Charis in the World of Wonders: A Novel Set in Puritan New England

Written by Marly Youmans
Review by Bryan Dumas

As an Indian raid threatens young Charis’ household in Falmouth, Massachusetts (now Maine), her mother sends Charis and her young sister Mary to hid in a secret place. Injured on the way, Mary dies in the night, and Charis soon learns that she’s the sole survivor of the attack, save the family horse, Hortus. Together, Charis and Hortus make a slow, dangerous trek south toward Boston. In Haverhill, she finds shelter with the Saltonstall family who take her in as one of their own. Determined to forge her own way, Charis takes a job sewing for Goody Holt, a bitter widow, and her two daughters—Lizzie and Bel—in the village of Andover. Soon, Charis falls in love with Jotham, the village silversmith, for whom Lizzie has desires, and a friendship with Bel blossoms. Jotham and Charis marry, but soon she is caught in a snare of witchcraft hysteria and friendships dissolve.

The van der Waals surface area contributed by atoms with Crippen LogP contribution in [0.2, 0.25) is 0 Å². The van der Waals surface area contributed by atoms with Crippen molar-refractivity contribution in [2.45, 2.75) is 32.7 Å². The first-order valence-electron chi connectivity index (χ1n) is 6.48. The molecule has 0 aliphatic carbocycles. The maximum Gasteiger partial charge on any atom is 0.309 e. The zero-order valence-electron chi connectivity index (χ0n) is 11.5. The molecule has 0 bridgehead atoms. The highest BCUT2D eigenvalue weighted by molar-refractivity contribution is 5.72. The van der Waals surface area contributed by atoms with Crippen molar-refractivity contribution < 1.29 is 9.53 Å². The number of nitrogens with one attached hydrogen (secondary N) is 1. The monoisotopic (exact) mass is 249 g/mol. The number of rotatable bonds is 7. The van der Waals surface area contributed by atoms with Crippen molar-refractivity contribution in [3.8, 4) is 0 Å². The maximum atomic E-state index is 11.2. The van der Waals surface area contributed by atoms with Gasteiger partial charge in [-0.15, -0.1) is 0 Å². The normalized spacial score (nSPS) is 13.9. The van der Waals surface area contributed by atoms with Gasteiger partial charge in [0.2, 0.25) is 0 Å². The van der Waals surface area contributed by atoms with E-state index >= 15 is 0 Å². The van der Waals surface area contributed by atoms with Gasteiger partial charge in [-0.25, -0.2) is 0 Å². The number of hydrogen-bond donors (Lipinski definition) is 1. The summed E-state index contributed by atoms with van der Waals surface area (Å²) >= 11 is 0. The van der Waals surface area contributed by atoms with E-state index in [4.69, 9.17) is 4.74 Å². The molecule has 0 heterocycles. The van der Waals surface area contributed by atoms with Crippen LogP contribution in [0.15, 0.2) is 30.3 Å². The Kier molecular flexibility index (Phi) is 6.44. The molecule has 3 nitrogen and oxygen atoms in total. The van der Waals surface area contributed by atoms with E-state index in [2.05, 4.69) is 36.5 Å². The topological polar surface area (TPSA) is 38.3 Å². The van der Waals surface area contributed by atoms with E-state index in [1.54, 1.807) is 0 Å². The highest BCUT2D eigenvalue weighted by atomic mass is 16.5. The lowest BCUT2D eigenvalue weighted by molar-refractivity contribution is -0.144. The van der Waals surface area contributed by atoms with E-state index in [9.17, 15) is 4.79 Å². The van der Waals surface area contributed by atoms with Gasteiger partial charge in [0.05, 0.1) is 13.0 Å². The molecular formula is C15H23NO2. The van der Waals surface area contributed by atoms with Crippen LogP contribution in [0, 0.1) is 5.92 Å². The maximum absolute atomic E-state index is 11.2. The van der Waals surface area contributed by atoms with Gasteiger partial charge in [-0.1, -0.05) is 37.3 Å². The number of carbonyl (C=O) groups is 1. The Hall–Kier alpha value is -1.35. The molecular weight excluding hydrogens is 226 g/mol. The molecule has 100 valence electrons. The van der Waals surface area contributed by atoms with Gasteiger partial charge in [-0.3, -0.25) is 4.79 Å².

Youmans writes in a very poetic style, and at times it interferes with the narrative. However, she has created a clever Cinderella story (“When she surveyed me, she said aloud, ‘You have cinders in your hair!’”) set during the Puritan witch hunts. Charis is a Puritan Job, and Charis in the World of Wonders is a story of grace and forgiveness in the face of animosity and fear. Though heavy doses of inspirational messages are peppered throughout this first-person narrative, this is still a charming literary work that envelops the reader in the chaotic frontier life of Puritan Massachusetts.